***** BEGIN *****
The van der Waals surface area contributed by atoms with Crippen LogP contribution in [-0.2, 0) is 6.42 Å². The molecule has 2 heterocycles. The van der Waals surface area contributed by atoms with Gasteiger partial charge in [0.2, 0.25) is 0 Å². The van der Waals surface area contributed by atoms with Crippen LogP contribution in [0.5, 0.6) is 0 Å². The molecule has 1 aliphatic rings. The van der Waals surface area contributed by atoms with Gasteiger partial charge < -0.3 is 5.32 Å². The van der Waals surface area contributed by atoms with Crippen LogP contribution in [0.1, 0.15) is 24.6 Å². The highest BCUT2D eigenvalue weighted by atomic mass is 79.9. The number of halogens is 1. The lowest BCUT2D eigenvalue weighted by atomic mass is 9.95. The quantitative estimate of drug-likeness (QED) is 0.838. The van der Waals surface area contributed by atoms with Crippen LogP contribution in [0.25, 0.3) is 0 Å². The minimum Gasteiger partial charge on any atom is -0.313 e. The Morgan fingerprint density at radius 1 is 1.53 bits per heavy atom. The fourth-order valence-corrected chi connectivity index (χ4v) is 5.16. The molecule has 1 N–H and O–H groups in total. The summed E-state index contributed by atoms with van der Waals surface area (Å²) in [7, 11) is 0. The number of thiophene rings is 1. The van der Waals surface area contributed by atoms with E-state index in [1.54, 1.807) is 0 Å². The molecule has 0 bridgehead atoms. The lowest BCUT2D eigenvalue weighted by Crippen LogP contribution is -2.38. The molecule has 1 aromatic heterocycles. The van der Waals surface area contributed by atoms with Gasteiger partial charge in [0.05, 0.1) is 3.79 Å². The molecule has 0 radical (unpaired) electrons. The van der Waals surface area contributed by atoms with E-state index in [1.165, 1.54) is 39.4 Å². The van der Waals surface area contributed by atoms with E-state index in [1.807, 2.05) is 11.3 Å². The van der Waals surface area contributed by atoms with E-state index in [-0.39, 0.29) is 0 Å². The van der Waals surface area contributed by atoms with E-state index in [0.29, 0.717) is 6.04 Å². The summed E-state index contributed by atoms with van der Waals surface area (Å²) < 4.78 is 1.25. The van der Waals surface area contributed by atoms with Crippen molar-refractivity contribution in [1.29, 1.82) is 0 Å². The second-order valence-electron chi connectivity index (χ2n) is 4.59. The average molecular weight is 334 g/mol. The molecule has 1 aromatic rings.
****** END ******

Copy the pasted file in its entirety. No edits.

The van der Waals surface area contributed by atoms with Crippen LogP contribution in [-0.2, 0) is 6.42 Å². The molecule has 2 heterocycles. The van der Waals surface area contributed by atoms with Gasteiger partial charge in [0.2, 0.25) is 0 Å². The van der Waals surface area contributed by atoms with Crippen LogP contribution in [0.5, 0.6) is 0 Å². The molecule has 1 aliphatic rings. The van der Waals surface area contributed by atoms with Gasteiger partial charge < -0.3 is 5.32 Å². The van der Waals surface area contributed by atoms with Crippen LogP contribution in [0.1, 0.15) is 24.6 Å². The highest BCUT2D eigenvalue weighted by atomic mass is 79.9. The number of halogens is 1. The lowest BCUT2D eigenvalue weighted by atomic mass is 9.95. The quantitative estimate of drug-likeness (QED) is 0.838. The van der Waals surface area contributed by atoms with Crippen LogP contribution in [0.25, 0.3) is 0 Å². The minimum Gasteiger partial charge on any atom is -0.313 e. The Morgan fingerprint density at radius 1 is 1.53 bits per heavy atom. The fourth-order valence-corrected chi connectivity index (χ4v) is 5.16. The molecule has 1 N–H and O–H groups in total. The summed E-state index contributed by atoms with van der Waals surface area (Å²) in [7, 11) is 0. The number of thiophene rings is 1. The van der Waals surface area contributed by atoms with E-state index in [1.54, 1.807) is 0 Å². The molecule has 0 bridgehead atoms. The lowest BCUT2D eigenvalue weighted by Crippen LogP contribution is -2.38. The molecule has 1 aromatic heterocycles. The van der Waals surface area contributed by atoms with Gasteiger partial charge in [0.05, 0.1) is 3.79 Å². The molecule has 0 radical (unpaired) electrons. The van der Waals surface area contributed by atoms with E-state index in [1.165, 1.54) is 39.4 Å². The van der Waals surface area contributed by atoms with E-state index in [1.807, 2.05) is 11.3 Å². The van der Waals surface area contributed by atoms with E-state index in [-0.39, 0.29) is 0 Å². The van der Waals surface area contributed by atoms with E-state index in [0.29, 0.717) is 6.04 Å². The summed E-state index contributed by atoms with van der Waals surface area (Å²) < 4.78 is 1.25. The van der Waals surface area contributed by atoms with Crippen molar-refractivity contribution in [1.29, 1.82) is 0 Å². The second-order valence-electron chi connectivity index (χ2n) is 4.59. The average molecular weight is 334 g/mol. The molecule has 1 aromatic rings.